Buttons A & B
This page shows you a few ways that you can interact with the A & B buttons using MicroPython.
Seeing If A Button Is Pressed
Just as we can with the visual code editors, we can define a main/forever loop and repeatedly check whether or not the buttons are being held down. In this program, pressing the A button will display an L on the matrix, pressing the B button an R.
from microbit import * while True: if button_a.is_pressed(): display.show("L") elif button_b.is_pressed(): display.show("R") else: display.clear()
This program also shows you how an IF..ELSEIF...ELSE works in Python. Notice the spelling of elif (short for elseif). You can also see that we can display a string or character on the matrix using the display.show() method.
Looking at the first example, we can see that we refer to the buttons as button_a and button_b. We have access to the following methods for these objects,
|is_pressed()||returns true if the button is pressed at the time the statement executes|
|was_pressed()||returns true if the button has been pressed since the micro:bit started or the last time that the method was called|
|get_presses()||returns the number of times the button was pressed since the micro:bit started or the last time that the method was called|
|reset_presses()||resets the running total of the button presses|
Random Image From A List
This example imports and uses the random module to pick an image at random from the list of built-in images and then display it on the LED matrix.
from microbit import * import random built_in_images = [Image.HEART, Image.HEART_SMALL, Image.HAPPY, Image.SMILE, Image.SAD, Image.CONFUSED, Image.ANGRY, Image.ASLEEP, Image.SURPRISED, Image.SILLY, Image.FABULOUS, Image.MEH, Image.YES, Image.NO, Image.CLOCK12, Image.CLOCK11, Image.CLOCK10, Image.CLOCK9, Image.CLOCK8, Image.CLOCK7, Image.CLOCK6, Image.CLOCK5, Image.CLOCK4, Image.CLOCK3, Image.CLOCK2, Image.CLOCK1, Image.ARROW_N, Image.ARROW_NE, Image.ARROW_E, Image.ARROW_SE, Image.ARROW_S, Image.ARROW_SW, Image.ARROW_W, Image.ARROW_NW, Image.TRIANGLE, Image.TRIANGLE_LEFT, Image.CHESSBOARD, Image.DIAMOND, Image.DIAMOND_SMALL, Image.SQUARE, Image.SQUARE_SMALL, Image.RABBIT, Image.COW, Image.MUSIC_CROTCHET, Image.MUSIC_QUAVER, Image.MUSIC_QUAVERS, Image.PITCHFORK, Image.XMAS, Image.PACMAN, Image.TARGET, Image.TSHIRT, Image.ROLLERSKATE, Image.DUCK, Image.HOUSE, Image.TORTOISE,Image.BUTTERFLY, Image.STICKFIGURE, Image.GHOST, Image.SWORD, Image.GIRAFFE, Image.SKULL, Image.UMBRELLA, Image.SNAKE] while True: if button_a.is_pressed(): display.show(random.choice(built_in_images)) sleep(2000) else: display.clear()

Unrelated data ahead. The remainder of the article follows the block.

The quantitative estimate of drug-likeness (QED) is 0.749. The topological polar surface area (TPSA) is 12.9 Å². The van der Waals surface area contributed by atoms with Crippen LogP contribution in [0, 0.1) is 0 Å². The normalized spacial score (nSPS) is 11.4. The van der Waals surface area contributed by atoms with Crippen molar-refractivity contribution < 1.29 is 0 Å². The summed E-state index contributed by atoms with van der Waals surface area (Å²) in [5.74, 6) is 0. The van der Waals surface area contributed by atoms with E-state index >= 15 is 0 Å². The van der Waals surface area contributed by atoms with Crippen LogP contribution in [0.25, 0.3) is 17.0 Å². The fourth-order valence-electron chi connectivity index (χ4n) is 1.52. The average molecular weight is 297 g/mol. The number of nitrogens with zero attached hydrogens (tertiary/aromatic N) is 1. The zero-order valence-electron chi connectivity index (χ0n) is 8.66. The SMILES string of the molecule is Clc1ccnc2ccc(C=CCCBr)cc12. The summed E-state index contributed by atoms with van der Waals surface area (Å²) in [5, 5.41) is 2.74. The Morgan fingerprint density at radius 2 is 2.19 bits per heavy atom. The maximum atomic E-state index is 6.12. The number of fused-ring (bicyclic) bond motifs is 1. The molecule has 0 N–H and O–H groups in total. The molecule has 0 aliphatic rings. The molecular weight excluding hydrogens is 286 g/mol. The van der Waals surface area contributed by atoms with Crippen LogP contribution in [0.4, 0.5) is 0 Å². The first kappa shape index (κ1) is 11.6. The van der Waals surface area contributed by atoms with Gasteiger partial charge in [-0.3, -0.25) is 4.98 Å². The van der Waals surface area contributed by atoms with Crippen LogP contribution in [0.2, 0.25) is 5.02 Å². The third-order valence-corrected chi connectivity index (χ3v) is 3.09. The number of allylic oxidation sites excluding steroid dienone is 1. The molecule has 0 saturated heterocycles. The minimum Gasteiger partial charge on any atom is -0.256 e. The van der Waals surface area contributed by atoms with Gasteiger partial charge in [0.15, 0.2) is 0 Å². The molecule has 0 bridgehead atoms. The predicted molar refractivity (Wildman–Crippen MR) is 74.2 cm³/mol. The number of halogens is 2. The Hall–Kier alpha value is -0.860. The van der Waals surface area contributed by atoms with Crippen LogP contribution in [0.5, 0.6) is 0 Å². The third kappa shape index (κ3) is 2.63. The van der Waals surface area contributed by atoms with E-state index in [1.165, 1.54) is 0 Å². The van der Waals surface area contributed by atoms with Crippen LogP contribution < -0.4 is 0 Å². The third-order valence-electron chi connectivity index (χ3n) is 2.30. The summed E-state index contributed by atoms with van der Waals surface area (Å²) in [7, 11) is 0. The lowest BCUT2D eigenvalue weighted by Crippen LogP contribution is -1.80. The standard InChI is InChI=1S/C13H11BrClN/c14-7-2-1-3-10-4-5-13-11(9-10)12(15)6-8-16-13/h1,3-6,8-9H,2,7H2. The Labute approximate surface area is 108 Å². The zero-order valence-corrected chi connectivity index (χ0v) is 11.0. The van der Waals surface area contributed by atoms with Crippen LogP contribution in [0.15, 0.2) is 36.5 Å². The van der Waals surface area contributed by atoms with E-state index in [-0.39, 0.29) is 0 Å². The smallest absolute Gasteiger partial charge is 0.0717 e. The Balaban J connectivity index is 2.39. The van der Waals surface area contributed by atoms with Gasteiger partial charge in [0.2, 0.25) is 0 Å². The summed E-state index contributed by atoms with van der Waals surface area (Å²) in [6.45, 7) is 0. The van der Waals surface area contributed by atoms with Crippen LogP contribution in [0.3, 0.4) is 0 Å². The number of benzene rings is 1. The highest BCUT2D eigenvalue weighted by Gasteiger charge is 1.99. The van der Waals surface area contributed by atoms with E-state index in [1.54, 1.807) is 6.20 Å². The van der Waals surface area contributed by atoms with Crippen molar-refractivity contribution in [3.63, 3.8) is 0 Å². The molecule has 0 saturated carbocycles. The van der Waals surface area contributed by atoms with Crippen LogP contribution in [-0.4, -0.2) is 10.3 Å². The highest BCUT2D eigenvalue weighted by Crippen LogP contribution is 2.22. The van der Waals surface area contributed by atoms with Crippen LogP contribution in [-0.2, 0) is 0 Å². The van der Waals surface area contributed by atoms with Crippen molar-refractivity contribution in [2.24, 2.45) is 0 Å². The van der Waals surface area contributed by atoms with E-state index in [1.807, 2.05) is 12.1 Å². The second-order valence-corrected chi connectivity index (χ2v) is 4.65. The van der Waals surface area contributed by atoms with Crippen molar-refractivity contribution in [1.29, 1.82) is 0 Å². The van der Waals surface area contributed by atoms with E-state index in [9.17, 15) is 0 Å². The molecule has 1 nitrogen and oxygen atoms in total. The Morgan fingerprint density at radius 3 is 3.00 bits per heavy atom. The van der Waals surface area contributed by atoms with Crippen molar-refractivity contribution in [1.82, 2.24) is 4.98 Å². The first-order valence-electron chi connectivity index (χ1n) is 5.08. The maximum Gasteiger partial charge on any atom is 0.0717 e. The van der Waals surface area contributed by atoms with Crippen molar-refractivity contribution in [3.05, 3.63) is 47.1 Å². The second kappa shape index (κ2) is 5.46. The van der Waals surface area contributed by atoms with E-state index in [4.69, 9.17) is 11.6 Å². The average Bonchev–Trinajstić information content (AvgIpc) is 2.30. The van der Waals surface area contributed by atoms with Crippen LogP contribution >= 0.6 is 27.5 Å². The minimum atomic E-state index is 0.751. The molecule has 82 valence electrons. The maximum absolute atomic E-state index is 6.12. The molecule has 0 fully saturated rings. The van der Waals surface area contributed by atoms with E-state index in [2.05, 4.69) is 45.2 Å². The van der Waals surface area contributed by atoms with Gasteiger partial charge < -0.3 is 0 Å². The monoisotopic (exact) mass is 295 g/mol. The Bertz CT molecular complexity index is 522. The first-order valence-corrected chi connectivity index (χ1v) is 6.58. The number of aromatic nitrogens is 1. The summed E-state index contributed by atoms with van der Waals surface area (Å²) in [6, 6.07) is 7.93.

Random Clock Image
The built-in images also include two collections. They are called ALL_CLOCKS and ALL_ARROWS. They contain all of the images that you would expect to belong to that group. We can display one of the clock images at random using code like this,
from microbit import * import random while True: if button_a.is_pressed(): display.show(random.choice(Image.ALL_CLOCKS)) sleep(2000) else: display.clear()
If you have been working through the MicroPython section in order, you should now have the basic tools for interacting with the buttons and the LED matrix. There are lots of things you might want to do with these things. Here are a few suggestions.
- Take the random image program and, instead of defining a list of the built-in image constants, define a set of images that means something. This could be the rock, paper and scissors images or a set of dot patterns for a die roll.
- Use the buttons to move a sprite left and right on the matrix. You can use an image object to do this or work directly with the display. This might be the beginning of the code you might use for interaction in a game.
- Write a program that displays one of the arrow images when you press a button. There is the basis for an odd game if you do this. If you have a battery pack, press the button and take a step in the direction indicated on the matrix. Keep facing in the same direction as when you started and count how long it takes for you to reach a pre-arranged spot in the room. Don't move if you are stuck against a wall, but count that as a move. If you have no battery pack, you will need two people, one to press the button and shout out the instruction, one to move.
- Use button presses to navigate forward and backwards through the list of built-in images or through one of the two collections of themed images (arrows, clocks). Use a variable to store a number from 0 to 11 if you are working with the clocks. You can display the clock you want by referring to it as Image.ALL_CLOCKS[integer variable].